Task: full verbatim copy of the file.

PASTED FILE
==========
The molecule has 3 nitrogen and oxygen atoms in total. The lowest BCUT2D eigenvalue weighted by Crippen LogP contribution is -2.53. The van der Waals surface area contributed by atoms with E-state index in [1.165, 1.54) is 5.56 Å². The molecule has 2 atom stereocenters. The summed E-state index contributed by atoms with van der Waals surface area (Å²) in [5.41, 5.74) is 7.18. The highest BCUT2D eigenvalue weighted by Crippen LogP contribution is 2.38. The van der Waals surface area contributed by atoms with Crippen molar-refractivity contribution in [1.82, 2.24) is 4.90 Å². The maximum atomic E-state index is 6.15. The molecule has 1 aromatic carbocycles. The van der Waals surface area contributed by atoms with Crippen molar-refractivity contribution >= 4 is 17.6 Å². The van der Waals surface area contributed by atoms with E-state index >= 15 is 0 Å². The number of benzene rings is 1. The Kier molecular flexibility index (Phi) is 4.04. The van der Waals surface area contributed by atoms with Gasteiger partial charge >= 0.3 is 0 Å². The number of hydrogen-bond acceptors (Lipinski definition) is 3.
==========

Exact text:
The molecule has 3 nitrogen and oxygen atoms in total. The lowest BCUT2D eigenvalue weighted by Crippen LogP contribution is -2.53. The van der Waals surface area contributed by atoms with E-state index in [1.165, 1.54) is 5.56 Å². The molecule has 2 atom stereocenters. The summed E-state index contributed by atoms with van der Waals surface area (Å²) in [5.41, 5.74) is 7.18. The highest BCUT2D eigenvalue weighted by Crippen LogP contribution is 2.38. The van der Waals surface area contributed by atoms with Crippen molar-refractivity contribution in [1.82, 2.24) is 4.90 Å². The maximum atomic E-state index is 6.15. The molecule has 1 aromatic carbocycles. The van der Waals surface area contributed by atoms with Crippen molar-refractivity contribution >= 4 is 17.6 Å². The van der Waals surface area contributed by atoms with E-state index >= 15 is 0 Å². The number of benzene rings is 1. The Kier molecular flexibility index (Phi) is 4.04. The van der Waals surface area contributed by atoms with Gasteiger partial charge >= 0.3 is 0 Å². The number of hydrogen-bond acceptors (Lipinski definition) is 3.